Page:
State pension systems in an even bigger hole
Jeremy Hobson: Well here in this country, there's a report out this morning that shows a huge gap between the retirement benefits that states have promised to the workers and the money that's actually been set aside to pay for them. The Pew Center on the States says in total states are more than a trillion dollars short.
Marketplace's Nancy Marshall Genzer reports.
Nancy Marshall Genzer: We all have unpaid IOUs. Right now I owe our bureau chief, John Dimsdale, two bucks. He knows I'm good for it. But if you're a state and you've promised pension and health care payments to millions of workers, things can get ugly.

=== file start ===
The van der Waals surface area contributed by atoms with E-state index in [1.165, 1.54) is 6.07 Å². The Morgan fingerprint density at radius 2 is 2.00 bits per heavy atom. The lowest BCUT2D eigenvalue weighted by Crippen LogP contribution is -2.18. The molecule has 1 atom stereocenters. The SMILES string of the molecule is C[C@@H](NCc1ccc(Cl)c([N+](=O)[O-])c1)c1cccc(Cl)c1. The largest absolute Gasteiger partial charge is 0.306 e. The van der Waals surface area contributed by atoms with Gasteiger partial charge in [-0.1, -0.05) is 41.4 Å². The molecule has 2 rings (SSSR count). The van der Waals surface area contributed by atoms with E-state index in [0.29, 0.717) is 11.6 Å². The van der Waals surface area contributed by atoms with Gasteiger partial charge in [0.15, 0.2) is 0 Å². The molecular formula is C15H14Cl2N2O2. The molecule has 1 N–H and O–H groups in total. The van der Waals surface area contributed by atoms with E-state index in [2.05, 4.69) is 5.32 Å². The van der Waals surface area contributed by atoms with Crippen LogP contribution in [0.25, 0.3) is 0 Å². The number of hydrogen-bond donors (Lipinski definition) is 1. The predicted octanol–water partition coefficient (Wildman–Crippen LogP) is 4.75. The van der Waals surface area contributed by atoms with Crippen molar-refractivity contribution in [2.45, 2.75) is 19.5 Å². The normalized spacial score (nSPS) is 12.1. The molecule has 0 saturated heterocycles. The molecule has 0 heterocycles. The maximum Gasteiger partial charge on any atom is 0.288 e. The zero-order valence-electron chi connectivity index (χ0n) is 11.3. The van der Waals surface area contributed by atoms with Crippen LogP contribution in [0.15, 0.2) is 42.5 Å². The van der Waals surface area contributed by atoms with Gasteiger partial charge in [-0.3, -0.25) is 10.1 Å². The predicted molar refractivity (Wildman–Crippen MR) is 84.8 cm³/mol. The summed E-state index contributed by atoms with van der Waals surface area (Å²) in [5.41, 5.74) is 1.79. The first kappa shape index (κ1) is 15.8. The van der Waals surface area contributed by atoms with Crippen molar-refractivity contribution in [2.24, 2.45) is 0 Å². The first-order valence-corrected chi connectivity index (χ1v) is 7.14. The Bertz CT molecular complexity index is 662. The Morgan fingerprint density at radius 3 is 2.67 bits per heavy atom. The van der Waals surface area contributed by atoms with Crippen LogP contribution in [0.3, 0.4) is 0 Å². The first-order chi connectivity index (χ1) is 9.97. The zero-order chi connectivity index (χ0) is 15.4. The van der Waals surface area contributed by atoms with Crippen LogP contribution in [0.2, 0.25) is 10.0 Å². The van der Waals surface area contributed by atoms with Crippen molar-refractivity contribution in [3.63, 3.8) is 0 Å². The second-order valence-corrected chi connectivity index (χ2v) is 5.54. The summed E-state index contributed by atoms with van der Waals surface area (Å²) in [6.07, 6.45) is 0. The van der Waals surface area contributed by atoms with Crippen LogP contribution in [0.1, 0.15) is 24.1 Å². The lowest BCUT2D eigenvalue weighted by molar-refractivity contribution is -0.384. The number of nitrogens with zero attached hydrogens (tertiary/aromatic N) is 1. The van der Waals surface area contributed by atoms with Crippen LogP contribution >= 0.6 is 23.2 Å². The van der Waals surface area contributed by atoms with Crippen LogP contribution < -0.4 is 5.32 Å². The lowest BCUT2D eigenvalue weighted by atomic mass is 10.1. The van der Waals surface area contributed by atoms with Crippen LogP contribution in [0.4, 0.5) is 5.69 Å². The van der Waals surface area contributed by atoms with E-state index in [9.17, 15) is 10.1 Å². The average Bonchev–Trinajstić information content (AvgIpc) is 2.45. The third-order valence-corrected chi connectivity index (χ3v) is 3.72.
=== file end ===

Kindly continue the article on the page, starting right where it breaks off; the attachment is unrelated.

Susan Urahn is managing director of the Pew Center on the States.
Susan Urahn: So the gap between the promises that states have made for their employees' retirement benefits and the money that's set aside to pay for them has worsened significantly in just one year.
That year? 2009, the height of the financial crisis. Tax revenues withered, and so states' investments. How do they dig themselves out? Pew research director Kil Huh.
Kil Huh: Twenty-nine states made changes in the last three years to their retirement plans by either increasing employee contributions or reducing benefits in some way.
Or state legislators can pass tough laws requiring their states to set aside enough money for all their obligations. So far, only three states have done that.
In Washington, I'm Nancy Marshall Genzer for Marketplace.